According to our friends over at Ars, a commit removed support for a fingerprint scanner on the Nexus 6 at the end of August. The Nexus 6 in it’s current form was leaked late in July by Android Police where they nailed pretty much every spec in the phone (including the controversial 5.9 QHD screen) where they gave us details that the next Nexus was supposed to rock a fingerprint scanner.
Fingerprint scanners have come into the spotlight more in the past year with the iPhone 5s, 6 and 6Plus first introducing it on a widely sold phone. They’ve gotten pretty solid reviews since they’ve come out and Apple is taking on a new challenge now with Apple Pay that simply wouldn’t be possible without it’s fingerprint scanner. I don’t believe this is Google’s response to Apple. Google generally develops features on their own timeline and sometimes they happen to release around the same time as other companies. I do think this is Google trying to add security features for their phones. Adding Knox into AOSP shows Google is getting serious about security and in turn, the business sector.
Within the API are found methods such as “FINGERPRINT_ACQUIRED_TOO_FAST” and “FINGERPRINT_ACQUIRED_TOO_SLOW”. To me this says they’re banking on a sensor more like Samsung has in the S5 rather than Apple has in the iPhone which is a press and read instead of a swipe and read. In my opinion, this is a flawed approach. While they might get stick from people about having a similar method to Apple, it would be worth not using a flawed method isntead. Swiping your finger on the back or bottom of a phone to have it read your fingerprint is awkward. When you’re trying to handle a huge cell phone that doesn’t really fit in one hand anyway, are you really going to want to try and find the scanner and while not dropping your $650 computer on the ground? No thanks
This forward movement is commendable by Google as it needs to continue adding features to AOSP. Stock Android is a little bare feature-wise compared to skinned ROMS like HTC’s Sense (who had a fingerprint scanner on the HTC One Max), Samsung’s Touchwiz (The S5 has a fingerprint scanner), LG’s Optimus UI (who uses KnockCode instead of fingerprint scanning) and Sony and Motorola (neither of which have released a phone with a scanner in the last 3 years.) Hopefully in future releases we’ll see features like Samsung’s MultiWindow and LG’s Smart keyboard which has the ability to be resized to the user’s preference now that we’re getting much larger phones from Google.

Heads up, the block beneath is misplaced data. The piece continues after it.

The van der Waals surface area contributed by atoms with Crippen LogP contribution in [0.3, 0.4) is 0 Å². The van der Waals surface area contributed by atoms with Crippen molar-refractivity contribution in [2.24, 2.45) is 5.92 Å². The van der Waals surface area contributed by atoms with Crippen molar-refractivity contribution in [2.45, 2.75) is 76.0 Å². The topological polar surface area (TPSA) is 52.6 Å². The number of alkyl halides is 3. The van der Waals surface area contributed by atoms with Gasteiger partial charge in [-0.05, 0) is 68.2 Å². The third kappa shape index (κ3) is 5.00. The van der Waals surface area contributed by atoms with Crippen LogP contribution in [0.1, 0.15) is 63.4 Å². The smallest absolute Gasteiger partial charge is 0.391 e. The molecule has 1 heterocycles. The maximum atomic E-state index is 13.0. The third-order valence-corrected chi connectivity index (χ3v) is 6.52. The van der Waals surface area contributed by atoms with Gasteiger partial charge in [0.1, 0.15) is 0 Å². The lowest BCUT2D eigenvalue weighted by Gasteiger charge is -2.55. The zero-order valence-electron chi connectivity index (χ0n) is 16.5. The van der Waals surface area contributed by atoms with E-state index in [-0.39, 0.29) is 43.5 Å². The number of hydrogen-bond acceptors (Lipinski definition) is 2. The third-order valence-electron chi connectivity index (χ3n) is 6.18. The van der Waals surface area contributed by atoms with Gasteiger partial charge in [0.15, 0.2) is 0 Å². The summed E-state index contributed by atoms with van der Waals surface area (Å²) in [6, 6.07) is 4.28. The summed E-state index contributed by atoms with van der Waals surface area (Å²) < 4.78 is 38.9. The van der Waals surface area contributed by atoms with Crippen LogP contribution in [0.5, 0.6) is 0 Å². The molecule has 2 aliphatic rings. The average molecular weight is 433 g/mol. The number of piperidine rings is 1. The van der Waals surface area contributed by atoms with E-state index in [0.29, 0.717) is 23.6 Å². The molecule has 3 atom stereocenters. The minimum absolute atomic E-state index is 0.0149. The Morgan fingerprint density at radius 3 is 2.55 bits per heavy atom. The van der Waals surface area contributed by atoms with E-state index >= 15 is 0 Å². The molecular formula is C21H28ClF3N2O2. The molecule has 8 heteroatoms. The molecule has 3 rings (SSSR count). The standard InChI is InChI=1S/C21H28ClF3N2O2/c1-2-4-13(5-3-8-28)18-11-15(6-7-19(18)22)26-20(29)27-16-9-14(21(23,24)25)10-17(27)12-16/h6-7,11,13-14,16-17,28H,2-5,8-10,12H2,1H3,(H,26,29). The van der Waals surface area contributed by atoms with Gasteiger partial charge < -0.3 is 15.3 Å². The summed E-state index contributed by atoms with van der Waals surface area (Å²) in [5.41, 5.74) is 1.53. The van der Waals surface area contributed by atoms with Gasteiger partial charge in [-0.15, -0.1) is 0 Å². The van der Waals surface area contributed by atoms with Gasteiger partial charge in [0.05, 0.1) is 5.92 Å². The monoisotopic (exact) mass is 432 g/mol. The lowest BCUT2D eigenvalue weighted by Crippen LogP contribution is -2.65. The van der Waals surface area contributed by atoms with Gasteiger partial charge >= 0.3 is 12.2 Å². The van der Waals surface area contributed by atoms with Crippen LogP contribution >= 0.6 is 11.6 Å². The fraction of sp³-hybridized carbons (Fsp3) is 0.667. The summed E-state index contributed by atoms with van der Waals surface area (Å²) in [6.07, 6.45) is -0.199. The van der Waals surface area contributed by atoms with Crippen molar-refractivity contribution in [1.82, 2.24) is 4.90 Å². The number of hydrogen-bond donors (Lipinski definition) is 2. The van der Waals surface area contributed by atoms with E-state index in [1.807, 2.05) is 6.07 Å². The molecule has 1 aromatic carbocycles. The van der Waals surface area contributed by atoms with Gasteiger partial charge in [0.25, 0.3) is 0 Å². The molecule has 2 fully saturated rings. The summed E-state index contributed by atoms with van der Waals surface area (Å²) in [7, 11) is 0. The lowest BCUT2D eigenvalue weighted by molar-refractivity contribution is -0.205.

My pet theory here is that one thats bounced around the internet a little bit recently. The theory goes that Google was in line to kill the Nexus line and replace it with Android Silver. Android Silver was supposed to be a line of near stock flagship phones that would sell for flagship prices. Supposedly the Nexus 6 (Shamu) was originally the Moto S, an Android Silver device. When they decided to either not go forward with Android Silver or delay it, they scrambled to put out a new Nexus device and the Moto S was the best choice given Google’s close relationship to Moto and being an existing Android Silver device. This would make sense that the sensor commit was killed since Motorola hasn’t shipped a phone with a fingerprint scanner since the Atrix 4G.
Fingerprint scanners are becoming increasingly popular. Apple’s iPhone 6 has one of, if not the best out there with near instant recognition of your finger and Samsung and HTC have released phones in the past year or two that featured scanners that came with less plaudits due to some issues with placement on the phone and accuracy of the scan. But you have to wonder about Google’s play with AOSP support of fingerprint scanners. Is Google worried about a recently ruling that will force people unlock their phones if they use a fingerprint in the wake of security concerns? Was it just a lack of hardware that made them kill the feature? And when will we see this make a comeback. If you remember, the updated camera API was pulled right before a major release then re-introduced in KitKat.
But hopefully this is a step toward a more feature rich AOSP.